“Horse racing is really just plain wrong because it makes the horses that lose feel bad about
    themselves.” Yet, when he makes the same points about people, hundreds of billions of dollars
    chase his every word.

  5. John says:

    There is no such thing as horse breeds,
    under the skin and fur, horses are all pink,
    Speed is a social construct. A horse is so much more than this one measurement.
    Size is a social construct. A horse is so much more than this one measurement.

  6. Ziel says:

    #troll

  7. Jim says:

    Hilarious. Of course as long as we don’t know exactly what happened in the Planck epoch it is obviously futile to consider any other questions.

  8. Jim says:

    When people argue on the basis of philosophical skepticism it is because they have lost the argument on a rational basis. Philosophical skepticism is an intellectual last ditch.

  9. Steve Sailer says:

    But when we’ve done all the GWAS on horses and have predictive scores for speed, we can go back and dig up famous dead horses from the past and see how fast they were from their DNA.

  10. Dave Pinsen says:

  11. Rosenmops says:

    My chihuahua self identifies as a 120 lb Rottie. He say size is a social construct and he can be any size he wants.

  12. moscanarius says:

    “Speed is not a single thing; in fact, multiple studies have proved that there are Multiple Speeds, but of course you breedists only talk about the one form of speed that makes your Thoroughbreds look superior to other horses”.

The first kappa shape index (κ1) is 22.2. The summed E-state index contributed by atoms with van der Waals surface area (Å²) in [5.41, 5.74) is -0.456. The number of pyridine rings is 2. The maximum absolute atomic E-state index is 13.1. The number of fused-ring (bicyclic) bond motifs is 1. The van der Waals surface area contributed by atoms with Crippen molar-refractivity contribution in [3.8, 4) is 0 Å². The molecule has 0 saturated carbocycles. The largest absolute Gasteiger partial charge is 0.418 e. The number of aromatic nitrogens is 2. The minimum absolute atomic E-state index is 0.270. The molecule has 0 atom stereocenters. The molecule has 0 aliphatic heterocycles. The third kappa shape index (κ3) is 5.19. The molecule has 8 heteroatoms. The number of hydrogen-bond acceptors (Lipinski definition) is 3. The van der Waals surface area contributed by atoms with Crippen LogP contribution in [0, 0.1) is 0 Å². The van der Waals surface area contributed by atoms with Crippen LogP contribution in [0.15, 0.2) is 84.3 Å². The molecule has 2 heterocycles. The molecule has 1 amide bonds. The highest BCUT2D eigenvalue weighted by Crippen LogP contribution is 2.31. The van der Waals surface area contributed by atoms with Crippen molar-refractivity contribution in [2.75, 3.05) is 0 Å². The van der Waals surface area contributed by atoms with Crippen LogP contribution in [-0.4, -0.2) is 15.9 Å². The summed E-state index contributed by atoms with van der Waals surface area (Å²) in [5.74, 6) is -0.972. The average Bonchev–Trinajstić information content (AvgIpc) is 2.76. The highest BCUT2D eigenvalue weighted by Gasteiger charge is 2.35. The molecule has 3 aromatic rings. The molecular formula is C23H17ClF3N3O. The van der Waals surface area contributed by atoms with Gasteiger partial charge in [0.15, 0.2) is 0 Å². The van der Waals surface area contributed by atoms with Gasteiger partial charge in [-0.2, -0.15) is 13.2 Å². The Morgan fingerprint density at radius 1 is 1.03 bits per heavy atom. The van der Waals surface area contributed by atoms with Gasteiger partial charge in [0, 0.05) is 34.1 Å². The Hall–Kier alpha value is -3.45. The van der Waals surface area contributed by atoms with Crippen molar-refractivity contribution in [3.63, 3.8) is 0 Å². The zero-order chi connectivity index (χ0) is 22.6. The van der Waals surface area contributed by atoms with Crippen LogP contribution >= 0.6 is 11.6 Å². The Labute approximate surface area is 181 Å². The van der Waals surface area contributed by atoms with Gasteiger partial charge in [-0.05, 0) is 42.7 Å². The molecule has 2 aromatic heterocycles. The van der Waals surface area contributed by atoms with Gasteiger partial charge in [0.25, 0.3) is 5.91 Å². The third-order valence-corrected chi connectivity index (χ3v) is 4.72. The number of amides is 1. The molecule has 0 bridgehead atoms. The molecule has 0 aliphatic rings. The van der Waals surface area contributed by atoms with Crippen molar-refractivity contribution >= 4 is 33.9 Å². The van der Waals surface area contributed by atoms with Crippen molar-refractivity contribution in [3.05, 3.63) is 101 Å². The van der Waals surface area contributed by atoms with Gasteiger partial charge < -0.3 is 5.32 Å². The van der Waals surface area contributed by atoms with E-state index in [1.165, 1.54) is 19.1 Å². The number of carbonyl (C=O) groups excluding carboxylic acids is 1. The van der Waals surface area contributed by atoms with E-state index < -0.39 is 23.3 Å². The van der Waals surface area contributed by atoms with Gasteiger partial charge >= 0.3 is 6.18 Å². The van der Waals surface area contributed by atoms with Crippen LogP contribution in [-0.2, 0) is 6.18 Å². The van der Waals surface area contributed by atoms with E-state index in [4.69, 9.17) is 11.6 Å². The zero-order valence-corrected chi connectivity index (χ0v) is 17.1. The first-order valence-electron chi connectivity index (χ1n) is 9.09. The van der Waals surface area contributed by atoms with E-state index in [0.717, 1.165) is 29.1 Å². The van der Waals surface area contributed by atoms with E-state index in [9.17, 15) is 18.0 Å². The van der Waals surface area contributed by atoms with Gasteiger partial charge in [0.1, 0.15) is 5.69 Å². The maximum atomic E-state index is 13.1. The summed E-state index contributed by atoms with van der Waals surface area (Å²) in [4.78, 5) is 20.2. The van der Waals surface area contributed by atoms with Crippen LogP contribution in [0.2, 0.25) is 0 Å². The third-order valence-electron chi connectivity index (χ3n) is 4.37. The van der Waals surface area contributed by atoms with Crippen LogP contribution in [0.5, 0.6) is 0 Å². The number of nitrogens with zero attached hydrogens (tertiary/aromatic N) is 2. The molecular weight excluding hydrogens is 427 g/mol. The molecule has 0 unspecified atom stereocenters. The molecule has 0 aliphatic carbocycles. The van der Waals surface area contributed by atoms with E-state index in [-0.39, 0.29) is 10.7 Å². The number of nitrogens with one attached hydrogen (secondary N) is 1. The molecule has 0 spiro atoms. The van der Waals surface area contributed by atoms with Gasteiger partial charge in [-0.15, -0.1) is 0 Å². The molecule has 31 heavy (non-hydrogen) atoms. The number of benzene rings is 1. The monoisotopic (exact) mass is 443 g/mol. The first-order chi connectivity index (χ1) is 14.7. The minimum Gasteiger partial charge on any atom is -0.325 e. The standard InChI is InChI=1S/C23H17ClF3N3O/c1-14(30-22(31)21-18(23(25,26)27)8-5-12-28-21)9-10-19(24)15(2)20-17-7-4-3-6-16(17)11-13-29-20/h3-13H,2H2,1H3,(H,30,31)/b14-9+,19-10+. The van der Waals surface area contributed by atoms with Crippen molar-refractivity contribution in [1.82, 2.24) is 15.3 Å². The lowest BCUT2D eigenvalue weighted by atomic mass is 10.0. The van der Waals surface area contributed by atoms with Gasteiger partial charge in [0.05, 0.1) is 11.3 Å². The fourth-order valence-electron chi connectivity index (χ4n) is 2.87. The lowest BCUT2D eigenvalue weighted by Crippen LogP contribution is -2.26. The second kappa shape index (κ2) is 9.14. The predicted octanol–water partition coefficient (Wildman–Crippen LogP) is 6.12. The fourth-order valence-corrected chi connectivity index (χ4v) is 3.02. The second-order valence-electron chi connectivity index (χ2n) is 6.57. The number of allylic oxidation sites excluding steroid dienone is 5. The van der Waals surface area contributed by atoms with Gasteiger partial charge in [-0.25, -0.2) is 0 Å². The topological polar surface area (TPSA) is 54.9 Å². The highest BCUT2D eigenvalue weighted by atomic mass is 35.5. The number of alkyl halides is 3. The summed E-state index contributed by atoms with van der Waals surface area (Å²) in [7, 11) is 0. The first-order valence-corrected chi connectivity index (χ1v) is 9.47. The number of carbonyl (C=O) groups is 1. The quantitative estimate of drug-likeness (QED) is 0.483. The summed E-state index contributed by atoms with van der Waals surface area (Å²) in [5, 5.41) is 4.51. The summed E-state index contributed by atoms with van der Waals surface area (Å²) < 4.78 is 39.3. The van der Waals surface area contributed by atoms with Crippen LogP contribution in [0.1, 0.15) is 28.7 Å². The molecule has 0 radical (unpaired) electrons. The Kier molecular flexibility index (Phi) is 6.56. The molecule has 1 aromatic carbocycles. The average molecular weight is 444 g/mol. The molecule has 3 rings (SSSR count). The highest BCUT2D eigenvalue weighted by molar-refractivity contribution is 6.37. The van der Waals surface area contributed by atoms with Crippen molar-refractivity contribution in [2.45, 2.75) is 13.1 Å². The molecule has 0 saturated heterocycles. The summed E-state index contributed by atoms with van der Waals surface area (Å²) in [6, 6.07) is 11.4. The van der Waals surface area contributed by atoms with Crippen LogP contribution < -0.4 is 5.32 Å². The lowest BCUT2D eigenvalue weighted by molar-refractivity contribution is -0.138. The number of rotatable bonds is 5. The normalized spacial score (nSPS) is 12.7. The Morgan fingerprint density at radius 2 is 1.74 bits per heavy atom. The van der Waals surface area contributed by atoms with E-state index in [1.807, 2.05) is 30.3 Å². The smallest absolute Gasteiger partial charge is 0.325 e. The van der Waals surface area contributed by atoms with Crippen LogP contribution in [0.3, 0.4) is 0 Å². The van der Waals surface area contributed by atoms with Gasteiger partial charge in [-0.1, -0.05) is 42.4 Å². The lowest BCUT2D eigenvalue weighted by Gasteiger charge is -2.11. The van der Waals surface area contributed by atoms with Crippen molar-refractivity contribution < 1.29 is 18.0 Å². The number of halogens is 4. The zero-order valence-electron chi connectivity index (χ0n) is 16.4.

13. Ryan Baldini says:

    Yes, it’s pretty annoying to talk to people who think like this. I recall a fellow anthro grad student posting on Facebook that there was “no evidence” for innate differences in intelligence between races. Of course, what she really meant was “it is not incontrovertibly proven via the preferred methods that genes play a role.” Meanwhile most grad students have pet theories that are much more poorly supported than genetic racial IQ differences, yet their papers begin with “evidence suggests…”
    I got into a bit of an argument with her. My modest goal was simply to get her to publicly say that it is not totally impossible that genes play a role. It took some time but it finally happened – not without epigenetics and maternal effects coming up first, of course.

    • jb says:

      I think it is very often useful to do what you did here: instead of arguing that racial IQ differences are genetic, argue that it is possible that they are genetic — i.e., that the question is open, and that we simply do not yet know for sure.